Not too long ago, CBH Homes in Meridian, Idaho, marketed several of its inventory homes by putting them up for bid on eBay, the online auction site. CBH dropped the price of these homes below the $95,000 to $200,000 range to which it had recently reduced its new-home prices and kept the auction active for 90 days.
“It was fun,” recalls Ronda Conger, the builder’s vice president. But CBH managed only to sell two homes—each, coincidentally, to 22-year-old first-time buyers. Conger observes that eBay’s real estate portal “isn’t quite there yet” as an avenue to market a big-ticket asset like home or land.
Still, eBay shouldn’t be dismissed by builders either as a source of competition or as a possible outlet for liquidating unsold inventory. As of this morning, there were 1,147 ads posted on eBay's real estate portal for land, 739 for homes, and 87 for manufactured homes. There were 52 new homes posted for bid, 477 existing homes, and 107 foreclosed homes. The greatest number of homes available, not surprisingly, is in Florida, where 115 of the ads posted are located, followed by Pennsylvania (79 homes), Ohio (59), Michigan (48), and New York (39).
Officials from eBay, which is based in San Jose, Calif., were unavailable for comment for this article, so it’s impossible to know how many builders have turned to the online auction site during the downturn or how bidding has been for new homes listed on eBay. And while eBay is a public company, it does not detail in its quarterly financial filings how much business it generates by product segment.
However, eBay did provide BUILDER with some information about its approach to real estate. According to an eBay statement emailed to BUILDER, winning bids for homes, unlike other products auctioned on the site, are not legally binding “because the real estate industry is so heavily regulated from state to state.” The statement went on to say that buyers must also go through the same offer and escrow process to purchase properties they discover on eBay as they would if they’d learned about the property through any other advertising channel, such as their local newspaper.
What’s different from a conventional classified ad, of course, is that the buyers have the opportunity to impact the selling price through the bidding process. For residential, commercial, and other real estate, eBay charges a listing fee of $100 for 1- through 10-day auction-style listings; $150 for a 30-day auction or a 30-day classified ad; and finally, $300 for a 90-day classified ad.
A random sampling of the ads on eBay’s site finds a wide range of products and prices, from standard 3-bedroom, 2-bath Colonials to something completely different.
In Frederickstown, Ohio, for example, an owner is offering a 12-year-old, 5,816-square-foot multifamily house with 10 bedrooms, 3-1/2 baths, two enclosed porches, and two sunrooms. The owner notes that the house in located in an unzoned township, so a buyer would have a lot of flexibility to make changes to the property, which also includes an uncapped oil well. “You get all of the mineral rights,” the ad touts.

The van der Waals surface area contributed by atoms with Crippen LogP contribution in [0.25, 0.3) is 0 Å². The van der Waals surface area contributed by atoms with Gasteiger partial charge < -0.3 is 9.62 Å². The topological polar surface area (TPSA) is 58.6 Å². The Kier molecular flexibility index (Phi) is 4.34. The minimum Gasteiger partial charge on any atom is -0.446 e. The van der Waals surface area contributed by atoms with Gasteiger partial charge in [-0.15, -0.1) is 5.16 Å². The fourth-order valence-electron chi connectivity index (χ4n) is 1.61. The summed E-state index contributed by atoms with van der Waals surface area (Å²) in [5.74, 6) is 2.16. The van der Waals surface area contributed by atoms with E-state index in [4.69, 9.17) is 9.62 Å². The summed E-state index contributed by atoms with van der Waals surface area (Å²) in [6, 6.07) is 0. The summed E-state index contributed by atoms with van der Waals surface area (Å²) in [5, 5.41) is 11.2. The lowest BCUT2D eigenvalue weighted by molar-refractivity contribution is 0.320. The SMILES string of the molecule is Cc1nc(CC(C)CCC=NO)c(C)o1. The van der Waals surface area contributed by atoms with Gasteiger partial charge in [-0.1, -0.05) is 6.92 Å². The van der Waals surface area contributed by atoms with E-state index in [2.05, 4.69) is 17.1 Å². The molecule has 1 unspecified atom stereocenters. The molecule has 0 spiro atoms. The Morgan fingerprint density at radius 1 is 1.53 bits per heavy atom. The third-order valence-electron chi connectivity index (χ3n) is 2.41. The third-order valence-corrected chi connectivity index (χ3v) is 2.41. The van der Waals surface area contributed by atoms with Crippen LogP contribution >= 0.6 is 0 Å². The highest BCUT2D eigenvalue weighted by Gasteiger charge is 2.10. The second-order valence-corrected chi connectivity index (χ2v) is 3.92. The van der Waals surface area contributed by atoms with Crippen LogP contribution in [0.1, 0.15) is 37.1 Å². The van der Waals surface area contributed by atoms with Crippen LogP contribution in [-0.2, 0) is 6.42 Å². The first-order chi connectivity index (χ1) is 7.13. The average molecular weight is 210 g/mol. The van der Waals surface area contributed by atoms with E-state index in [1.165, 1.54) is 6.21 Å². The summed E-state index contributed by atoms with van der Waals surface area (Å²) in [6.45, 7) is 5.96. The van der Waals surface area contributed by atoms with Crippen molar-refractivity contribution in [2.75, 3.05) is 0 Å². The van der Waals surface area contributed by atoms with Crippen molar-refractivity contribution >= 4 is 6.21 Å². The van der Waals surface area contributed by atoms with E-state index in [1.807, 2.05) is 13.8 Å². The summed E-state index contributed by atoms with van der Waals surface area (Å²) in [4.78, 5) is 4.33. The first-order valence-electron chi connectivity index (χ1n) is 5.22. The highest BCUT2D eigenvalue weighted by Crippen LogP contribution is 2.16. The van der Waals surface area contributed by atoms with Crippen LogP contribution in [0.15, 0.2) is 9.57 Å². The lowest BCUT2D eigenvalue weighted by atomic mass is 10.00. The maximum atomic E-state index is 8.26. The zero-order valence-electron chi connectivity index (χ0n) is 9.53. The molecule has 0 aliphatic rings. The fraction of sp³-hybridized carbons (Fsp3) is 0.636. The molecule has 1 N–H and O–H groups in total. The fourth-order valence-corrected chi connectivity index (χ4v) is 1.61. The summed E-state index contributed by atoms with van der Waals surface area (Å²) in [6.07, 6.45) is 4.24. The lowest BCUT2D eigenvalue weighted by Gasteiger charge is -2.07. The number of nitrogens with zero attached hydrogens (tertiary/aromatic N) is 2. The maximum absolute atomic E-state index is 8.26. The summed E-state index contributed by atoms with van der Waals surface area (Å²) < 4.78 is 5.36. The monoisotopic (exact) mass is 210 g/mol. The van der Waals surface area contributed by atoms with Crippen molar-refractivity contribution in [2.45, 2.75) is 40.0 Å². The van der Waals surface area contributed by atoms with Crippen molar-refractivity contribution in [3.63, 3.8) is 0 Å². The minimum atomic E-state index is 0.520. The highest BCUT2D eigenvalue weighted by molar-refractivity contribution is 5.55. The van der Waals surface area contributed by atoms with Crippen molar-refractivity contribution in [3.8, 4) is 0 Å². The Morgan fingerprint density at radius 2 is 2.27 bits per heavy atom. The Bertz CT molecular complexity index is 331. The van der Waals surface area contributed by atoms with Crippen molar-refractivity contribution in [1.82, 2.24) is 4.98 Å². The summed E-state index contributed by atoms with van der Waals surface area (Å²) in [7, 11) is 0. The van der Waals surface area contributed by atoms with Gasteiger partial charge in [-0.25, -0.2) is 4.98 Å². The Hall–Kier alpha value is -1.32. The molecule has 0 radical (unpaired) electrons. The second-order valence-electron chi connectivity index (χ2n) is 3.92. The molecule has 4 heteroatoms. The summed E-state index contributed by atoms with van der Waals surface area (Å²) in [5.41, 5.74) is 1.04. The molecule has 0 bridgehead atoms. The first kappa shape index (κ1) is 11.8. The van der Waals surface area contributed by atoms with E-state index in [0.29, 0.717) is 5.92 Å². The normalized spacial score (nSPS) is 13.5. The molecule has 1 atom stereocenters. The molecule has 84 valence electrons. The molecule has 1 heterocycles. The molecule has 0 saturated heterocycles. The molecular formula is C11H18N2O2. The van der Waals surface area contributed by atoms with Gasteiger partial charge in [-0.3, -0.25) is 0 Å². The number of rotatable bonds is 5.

In Marietta, Ga., 21 bidders had put in a total of 58 bids for a 1,408-square-foot foreclosed condominium, built in 1985, which the owner was selling in an “absolute 10-day auction.” When BUILDER looked at this ad there were four days and 37 minutes left in the auction and the highest current bid was $18,700.
In Toledo, Ohio, another owner was offering a foreclosed 3,237-square foot, 128-year-old Victorian, with five bedrooms and 2-and-a-half baths. That house had been purchased for more than $53,000 six months earlier, but the highest among 26 bids posted to that point had been $9,000.
Among the newly built homes being auctioned includes a 1,888-square-foot single-family house, with three bedrooms and two baths, in the Hollywood Park section of San Antonio.
This house, which has never been lived it, came online on Sept. 25 and is being sold by its owner, a local broker called Laura Jacaman Real Estate. The “advertised price” for this home is $249,900, and as of today there were no bidders. “We’ve posted a few houses on eBay, and have not received any significant offers,” says Jerry Sanchez, assistant to the broker’s owner. “This goes to the whole notion that everything will eventually be sold over the Internet. How true that is for really big ticket items like homes is hard to say right now.” He adds, though, that the company would probably keep the house on eBay through the end of this year.
Mike Casper, a semi-retired rare coin dealer in Ithaca, N.Y., tells BUILDER that all six of the inquiries he has received so far for the property he is auctioning via eBay had been from brokers, “most of which are in California.”
Casper, though, isn’t in any rush to sell what he’s posted on eBay, eight subdivisions within 115 acres that include a 3,000-square-foot home (for which he’s asked $4 million), and another parcel with a 2,250-square-foot home and a 1,500-square-foot barn residence on it, for which he wants more than $2 million. Casper has built a Buddhist temple on the property for his personal use and says he would consider offers from buyers interested in becoming partners in turning a part of this property into a bed and breakfast or a corporate retreat.
John Caulfield is senior editor at BUILDER magazine.